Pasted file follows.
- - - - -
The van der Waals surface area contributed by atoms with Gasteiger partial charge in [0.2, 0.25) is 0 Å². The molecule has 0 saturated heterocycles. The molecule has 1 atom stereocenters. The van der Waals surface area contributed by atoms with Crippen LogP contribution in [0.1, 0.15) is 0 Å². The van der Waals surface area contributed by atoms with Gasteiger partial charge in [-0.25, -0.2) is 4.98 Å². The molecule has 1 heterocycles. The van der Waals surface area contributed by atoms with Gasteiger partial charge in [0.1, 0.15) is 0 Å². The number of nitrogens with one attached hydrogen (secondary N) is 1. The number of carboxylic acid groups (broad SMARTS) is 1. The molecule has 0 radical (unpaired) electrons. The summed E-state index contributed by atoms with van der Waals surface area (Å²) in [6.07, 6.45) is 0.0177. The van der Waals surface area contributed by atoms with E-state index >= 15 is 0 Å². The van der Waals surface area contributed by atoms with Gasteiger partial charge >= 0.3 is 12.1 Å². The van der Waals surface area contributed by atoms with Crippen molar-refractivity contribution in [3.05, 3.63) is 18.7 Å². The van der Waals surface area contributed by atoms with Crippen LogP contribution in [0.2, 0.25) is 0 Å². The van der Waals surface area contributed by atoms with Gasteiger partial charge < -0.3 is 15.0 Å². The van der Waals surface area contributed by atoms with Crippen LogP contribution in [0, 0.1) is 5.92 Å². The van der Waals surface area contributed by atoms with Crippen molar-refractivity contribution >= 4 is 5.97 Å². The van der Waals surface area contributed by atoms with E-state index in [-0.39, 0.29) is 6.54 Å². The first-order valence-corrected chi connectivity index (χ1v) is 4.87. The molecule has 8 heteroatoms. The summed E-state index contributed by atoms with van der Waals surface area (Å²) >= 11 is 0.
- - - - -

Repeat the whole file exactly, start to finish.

The van der Waals surface area contributed by atoms with Gasteiger partial charge in [0.2, 0.25) is 0 Å². The molecule has 0 saturated heterocycles. The molecule has 1 atom stereocenters. The van der Waals surface area contributed by atoms with Crippen LogP contribution in [0.1, 0.15) is 0 Å². The van der Waals surface area contributed by atoms with Gasteiger partial charge in [-0.25, -0.2) is 4.98 Å². The molecule has 1 heterocycles. The van der Waals surface area contributed by atoms with Gasteiger partial charge in [0.1, 0.15) is 0 Å². The number of nitrogens with one attached hydrogen (secondary N) is 1. The number of carboxylic acid groups (broad SMARTS) is 1. The molecule has 0 radical (unpaired) electrons. The summed E-state index contributed by atoms with van der Waals surface area (Å²) in [6.07, 6.45) is 0.0177. The van der Waals surface area contributed by atoms with E-state index >= 15 is 0 Å². The van der Waals surface area contributed by atoms with Gasteiger partial charge >= 0.3 is 12.1 Å². The van der Waals surface area contributed by atoms with Crippen molar-refractivity contribution in [3.05, 3.63) is 18.7 Å². The van der Waals surface area contributed by atoms with Crippen LogP contribution in [0.2, 0.25) is 0 Å². The van der Waals surface area contributed by atoms with Gasteiger partial charge < -0.3 is 15.0 Å². The van der Waals surface area contributed by atoms with Crippen LogP contribution in [0, 0.1) is 5.92 Å². The van der Waals surface area contributed by atoms with Crippen molar-refractivity contribution >= 4 is 5.97 Å². The van der Waals surface area contributed by atoms with E-state index in [-0.39, 0.29) is 6.54 Å². The first-order valence-corrected chi connectivity index (χ1v) is 4.87. The molecule has 8 heteroatoms. The summed E-state index contributed by atoms with van der Waals surface area (Å²) >= 11 is 0.